Particle & Surface Sciences Australia reports on the latest news from Nanosight UK on how Nanoparticle Tracking Analysis (NTA) is being used in the characterization of the physical and interfacial properties of manufactured nano materials.
Dr Jonathan Brant is the leader of the group, ‘Interfaces in the Environment: membranes, particles and nanotechnology’ in the College of Engineering and Applied Science at the University of Wyoming. The group focuses on problems associated with physicochemical processes in engineered and natural environmental systems.
As is the case for environmental engineering as a whole, their work falls at the junction of many different disciplines, including colloid and interface science, chemical engineering, nanotechnology, microbiology and materials science.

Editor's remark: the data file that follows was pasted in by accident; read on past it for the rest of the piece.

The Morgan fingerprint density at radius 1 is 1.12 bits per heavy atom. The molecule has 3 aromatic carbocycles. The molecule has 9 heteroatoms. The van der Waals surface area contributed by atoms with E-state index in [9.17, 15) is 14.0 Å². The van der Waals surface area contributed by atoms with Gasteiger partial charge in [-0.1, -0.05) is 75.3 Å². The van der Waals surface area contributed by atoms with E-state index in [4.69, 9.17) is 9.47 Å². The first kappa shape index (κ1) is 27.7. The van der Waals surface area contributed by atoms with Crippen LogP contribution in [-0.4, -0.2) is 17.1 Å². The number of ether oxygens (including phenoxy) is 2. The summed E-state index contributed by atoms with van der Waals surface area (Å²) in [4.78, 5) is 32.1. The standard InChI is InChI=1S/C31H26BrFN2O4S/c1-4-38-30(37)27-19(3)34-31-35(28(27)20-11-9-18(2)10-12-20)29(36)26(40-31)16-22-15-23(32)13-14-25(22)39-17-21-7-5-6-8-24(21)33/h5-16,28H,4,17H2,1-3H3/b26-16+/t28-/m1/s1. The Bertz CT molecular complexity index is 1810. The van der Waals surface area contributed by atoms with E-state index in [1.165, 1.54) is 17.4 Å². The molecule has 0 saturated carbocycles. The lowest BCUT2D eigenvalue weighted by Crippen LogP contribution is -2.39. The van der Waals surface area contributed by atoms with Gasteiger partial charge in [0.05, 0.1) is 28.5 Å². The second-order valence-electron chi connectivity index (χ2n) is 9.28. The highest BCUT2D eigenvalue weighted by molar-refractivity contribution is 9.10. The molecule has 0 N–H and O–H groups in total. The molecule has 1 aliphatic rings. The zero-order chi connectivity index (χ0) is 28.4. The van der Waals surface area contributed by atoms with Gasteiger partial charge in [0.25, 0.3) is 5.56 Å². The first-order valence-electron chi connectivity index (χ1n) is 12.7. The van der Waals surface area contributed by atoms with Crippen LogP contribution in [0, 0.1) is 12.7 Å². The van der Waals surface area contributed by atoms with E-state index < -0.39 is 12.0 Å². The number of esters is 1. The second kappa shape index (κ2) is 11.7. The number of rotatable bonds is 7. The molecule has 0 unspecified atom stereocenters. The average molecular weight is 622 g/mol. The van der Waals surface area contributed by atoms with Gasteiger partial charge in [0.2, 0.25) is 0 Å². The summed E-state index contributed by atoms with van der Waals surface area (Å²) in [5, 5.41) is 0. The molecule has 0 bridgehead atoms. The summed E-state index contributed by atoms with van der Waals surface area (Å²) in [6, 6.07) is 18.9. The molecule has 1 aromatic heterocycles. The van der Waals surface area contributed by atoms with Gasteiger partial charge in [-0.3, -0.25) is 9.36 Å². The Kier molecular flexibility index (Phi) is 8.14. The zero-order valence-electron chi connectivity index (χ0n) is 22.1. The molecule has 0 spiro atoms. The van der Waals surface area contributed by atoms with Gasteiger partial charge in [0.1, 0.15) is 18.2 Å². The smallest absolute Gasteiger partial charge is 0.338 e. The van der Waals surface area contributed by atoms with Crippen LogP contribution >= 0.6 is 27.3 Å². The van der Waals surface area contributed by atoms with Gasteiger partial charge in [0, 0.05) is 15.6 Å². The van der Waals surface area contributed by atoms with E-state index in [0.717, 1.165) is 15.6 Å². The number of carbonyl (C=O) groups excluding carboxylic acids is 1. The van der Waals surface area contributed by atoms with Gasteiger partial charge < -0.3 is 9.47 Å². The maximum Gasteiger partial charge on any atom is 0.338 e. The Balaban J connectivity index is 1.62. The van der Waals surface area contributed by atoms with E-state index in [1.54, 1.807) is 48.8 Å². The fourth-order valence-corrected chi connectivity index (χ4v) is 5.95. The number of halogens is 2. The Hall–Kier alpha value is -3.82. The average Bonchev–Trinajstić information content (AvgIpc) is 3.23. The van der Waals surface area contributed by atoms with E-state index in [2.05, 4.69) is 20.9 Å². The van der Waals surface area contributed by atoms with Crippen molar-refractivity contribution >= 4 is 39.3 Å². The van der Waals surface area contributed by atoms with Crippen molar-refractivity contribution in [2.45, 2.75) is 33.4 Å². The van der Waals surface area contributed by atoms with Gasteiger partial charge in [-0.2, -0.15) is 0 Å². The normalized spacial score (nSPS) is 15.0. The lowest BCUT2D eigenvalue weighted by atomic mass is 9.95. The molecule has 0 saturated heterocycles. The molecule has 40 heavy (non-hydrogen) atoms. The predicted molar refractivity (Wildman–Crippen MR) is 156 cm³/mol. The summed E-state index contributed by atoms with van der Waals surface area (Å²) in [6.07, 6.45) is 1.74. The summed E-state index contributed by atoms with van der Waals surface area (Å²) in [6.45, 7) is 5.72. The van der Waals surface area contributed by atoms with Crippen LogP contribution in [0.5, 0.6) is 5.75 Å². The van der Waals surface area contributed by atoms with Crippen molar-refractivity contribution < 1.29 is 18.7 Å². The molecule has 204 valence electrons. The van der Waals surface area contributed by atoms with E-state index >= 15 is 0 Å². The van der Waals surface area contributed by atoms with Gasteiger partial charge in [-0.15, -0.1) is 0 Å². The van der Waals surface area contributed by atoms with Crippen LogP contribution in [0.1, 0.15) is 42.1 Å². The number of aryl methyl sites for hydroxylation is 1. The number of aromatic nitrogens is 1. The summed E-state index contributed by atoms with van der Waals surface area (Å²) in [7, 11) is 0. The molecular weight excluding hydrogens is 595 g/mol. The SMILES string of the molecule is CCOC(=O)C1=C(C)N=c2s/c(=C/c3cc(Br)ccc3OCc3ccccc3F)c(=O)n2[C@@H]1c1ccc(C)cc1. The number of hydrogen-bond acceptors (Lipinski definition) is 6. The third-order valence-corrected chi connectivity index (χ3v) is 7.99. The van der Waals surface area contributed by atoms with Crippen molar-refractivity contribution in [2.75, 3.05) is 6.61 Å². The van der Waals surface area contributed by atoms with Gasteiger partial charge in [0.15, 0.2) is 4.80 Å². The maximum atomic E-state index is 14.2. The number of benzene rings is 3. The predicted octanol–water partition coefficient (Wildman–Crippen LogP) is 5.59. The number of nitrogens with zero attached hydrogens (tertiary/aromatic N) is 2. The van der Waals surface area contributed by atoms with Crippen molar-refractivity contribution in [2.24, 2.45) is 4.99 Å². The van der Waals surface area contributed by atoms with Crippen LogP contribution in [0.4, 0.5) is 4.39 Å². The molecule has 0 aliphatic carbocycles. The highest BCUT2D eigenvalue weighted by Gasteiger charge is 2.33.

Nanomaterials need to be characterized in terms of their size and distribution. Dr Brant explains that they have two primary research tracts. First, they characterize the properties of manufactured nano materials including TiO2, nano-Ag, C60 and maghemite of varying functionalities in aqueous systems. Secondly, they characterize the transformation of manufactured nano materials and their removal in conventional and advanced water treatment processes.
In both instances, NTA was chosen to characterize the size and size distribution of the particle suspensions under varying conditions. Describing his practical choices for NTA, Dr Brant says that he also uses a dynamic light scattering (DLS) system from Malvern as well as TEM imaging (particle counting and geometry assessments from images). Using NTA allows the group to work with polydisperse suspensions providing them with a number count for nano materials, which is a first step to better characterizing nanoparticle concentrations.
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